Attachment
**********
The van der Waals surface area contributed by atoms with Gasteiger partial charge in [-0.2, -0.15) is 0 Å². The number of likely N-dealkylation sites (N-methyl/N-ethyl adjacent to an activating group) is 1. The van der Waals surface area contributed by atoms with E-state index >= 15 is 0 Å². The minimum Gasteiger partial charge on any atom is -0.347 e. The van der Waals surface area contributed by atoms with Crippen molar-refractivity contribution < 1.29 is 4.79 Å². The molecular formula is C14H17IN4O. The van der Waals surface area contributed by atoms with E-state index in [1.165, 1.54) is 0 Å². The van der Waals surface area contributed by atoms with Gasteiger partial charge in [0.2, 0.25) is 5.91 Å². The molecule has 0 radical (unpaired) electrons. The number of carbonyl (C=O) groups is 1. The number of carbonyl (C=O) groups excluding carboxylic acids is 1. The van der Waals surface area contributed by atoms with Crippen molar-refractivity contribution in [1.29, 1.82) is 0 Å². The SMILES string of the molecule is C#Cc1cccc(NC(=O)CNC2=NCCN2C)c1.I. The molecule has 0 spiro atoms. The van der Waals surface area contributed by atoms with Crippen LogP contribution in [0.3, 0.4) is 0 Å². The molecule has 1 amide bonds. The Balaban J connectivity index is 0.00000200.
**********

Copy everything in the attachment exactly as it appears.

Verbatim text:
The van der Waals surface area contributed by atoms with Gasteiger partial charge in [-0.2, -0.15) is 0 Å². The number of likely N-dealkylation sites (N-methyl/N-ethyl adjacent to an activating group) is 1. The van der Waals surface area contributed by atoms with E-state index >= 15 is 0 Å². The minimum Gasteiger partial charge on any atom is -0.347 e. The van der Waals surface area contributed by atoms with Crippen molar-refractivity contribution < 1.29 is 4.79 Å². The molecular formula is C14H17IN4O. The van der Waals surface area contributed by atoms with E-state index in [1.165, 1.54) is 0 Å². The van der Waals surface area contributed by atoms with Gasteiger partial charge in [0.2, 0.25) is 5.91 Å². The molecule has 0 radical (unpaired) electrons. The number of carbonyl (C=O) groups is 1. The number of carbonyl (C=O) groups excluding carboxylic acids is 1. The van der Waals surface area contributed by atoms with Crippen molar-refractivity contribution in [1.29, 1.82) is 0 Å². The SMILES string of the molecule is C#Cc1cccc(NC(=O)CNC2=NCCN2C)c1.I. The molecule has 0 spiro atoms. The van der Waals surface area contributed by atoms with Crippen LogP contribution in [0.3, 0.4) is 0 Å². The molecule has 1 amide bonds. The Balaban J connectivity index is 0.00000200.